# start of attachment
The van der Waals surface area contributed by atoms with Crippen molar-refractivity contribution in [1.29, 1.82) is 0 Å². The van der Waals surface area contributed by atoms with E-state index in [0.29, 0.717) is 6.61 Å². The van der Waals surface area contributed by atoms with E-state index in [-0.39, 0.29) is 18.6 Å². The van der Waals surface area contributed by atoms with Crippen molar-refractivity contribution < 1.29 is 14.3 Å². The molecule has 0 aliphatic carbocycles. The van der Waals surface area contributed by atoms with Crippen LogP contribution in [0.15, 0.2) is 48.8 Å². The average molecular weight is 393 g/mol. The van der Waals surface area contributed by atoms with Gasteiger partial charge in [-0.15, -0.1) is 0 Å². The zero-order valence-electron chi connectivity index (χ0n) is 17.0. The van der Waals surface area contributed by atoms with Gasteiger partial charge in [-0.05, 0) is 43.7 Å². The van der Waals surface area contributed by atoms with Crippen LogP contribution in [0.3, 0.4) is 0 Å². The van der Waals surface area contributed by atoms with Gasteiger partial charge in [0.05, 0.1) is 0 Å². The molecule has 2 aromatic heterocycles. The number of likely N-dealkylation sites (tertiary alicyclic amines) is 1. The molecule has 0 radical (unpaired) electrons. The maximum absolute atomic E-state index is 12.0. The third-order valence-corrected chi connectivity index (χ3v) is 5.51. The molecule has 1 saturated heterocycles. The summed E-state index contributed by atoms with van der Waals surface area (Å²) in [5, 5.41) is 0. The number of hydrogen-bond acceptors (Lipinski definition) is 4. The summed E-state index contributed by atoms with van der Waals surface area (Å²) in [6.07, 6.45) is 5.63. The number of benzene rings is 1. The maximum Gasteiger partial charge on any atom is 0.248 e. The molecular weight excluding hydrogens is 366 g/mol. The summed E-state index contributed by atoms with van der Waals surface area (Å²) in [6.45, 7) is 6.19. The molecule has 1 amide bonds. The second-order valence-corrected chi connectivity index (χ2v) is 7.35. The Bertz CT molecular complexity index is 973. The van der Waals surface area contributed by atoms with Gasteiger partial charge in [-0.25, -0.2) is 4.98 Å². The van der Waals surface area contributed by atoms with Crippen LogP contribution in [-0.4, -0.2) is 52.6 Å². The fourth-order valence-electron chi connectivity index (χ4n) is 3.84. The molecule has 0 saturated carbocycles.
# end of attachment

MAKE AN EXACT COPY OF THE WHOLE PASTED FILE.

The van der Waals surface area contributed by atoms with Crippen molar-refractivity contribution in [1.29, 1.82) is 0 Å². The van der Waals surface area contributed by atoms with E-state index in [0.29, 0.717) is 6.61 Å². The van der Waals surface area contributed by atoms with E-state index in [-0.39, 0.29) is 18.6 Å². The van der Waals surface area contributed by atoms with Crippen molar-refractivity contribution < 1.29 is 14.3 Å². The molecule has 0 aliphatic carbocycles. The van der Waals surface area contributed by atoms with Crippen LogP contribution in [0.15, 0.2) is 48.8 Å². The average molecular weight is 393 g/mol. The van der Waals surface area contributed by atoms with Gasteiger partial charge in [-0.15, -0.1) is 0 Å². The zero-order valence-electron chi connectivity index (χ0n) is 17.0. The van der Waals surface area contributed by atoms with Gasteiger partial charge in [-0.05, 0) is 43.7 Å². The van der Waals surface area contributed by atoms with Crippen LogP contribution in [0.3, 0.4) is 0 Å². The van der Waals surface area contributed by atoms with Gasteiger partial charge in [0.05, 0.1) is 0 Å². The molecule has 2 aromatic heterocycles. The number of likely N-dealkylation sites (tertiary alicyclic amines) is 1. The molecule has 0 radical (unpaired) electrons. The maximum absolute atomic E-state index is 12.0. The third-order valence-corrected chi connectivity index (χ3v) is 5.51. The molecule has 1 saturated heterocycles. The summed E-state index contributed by atoms with van der Waals surface area (Å²) in [5, 5.41) is 0. The number of hydrogen-bond acceptors (Lipinski definition) is 4. The summed E-state index contributed by atoms with van der Waals surface area (Å²) in [6.07, 6.45) is 5.63. The number of benzene rings is 1. The maximum Gasteiger partial charge on any atom is 0.248 e. The molecular weight excluding hydrogens is 366 g/mol. The summed E-state index contributed by atoms with van der Waals surface area (Å²) in [6.45, 7) is 6.19. The molecule has 1 amide bonds. The second-order valence-corrected chi connectivity index (χ2v) is 7.35. The Bertz CT molecular complexity index is 973. The van der Waals surface area contributed by atoms with Gasteiger partial charge in [-0.25, -0.2) is 4.98 Å². The van der Waals surface area contributed by atoms with Crippen LogP contribution in [-0.4, -0.2) is 52.6 Å². The fourth-order valence-electron chi connectivity index (χ4n) is 3.84. The molecule has 0 saturated carbocycles.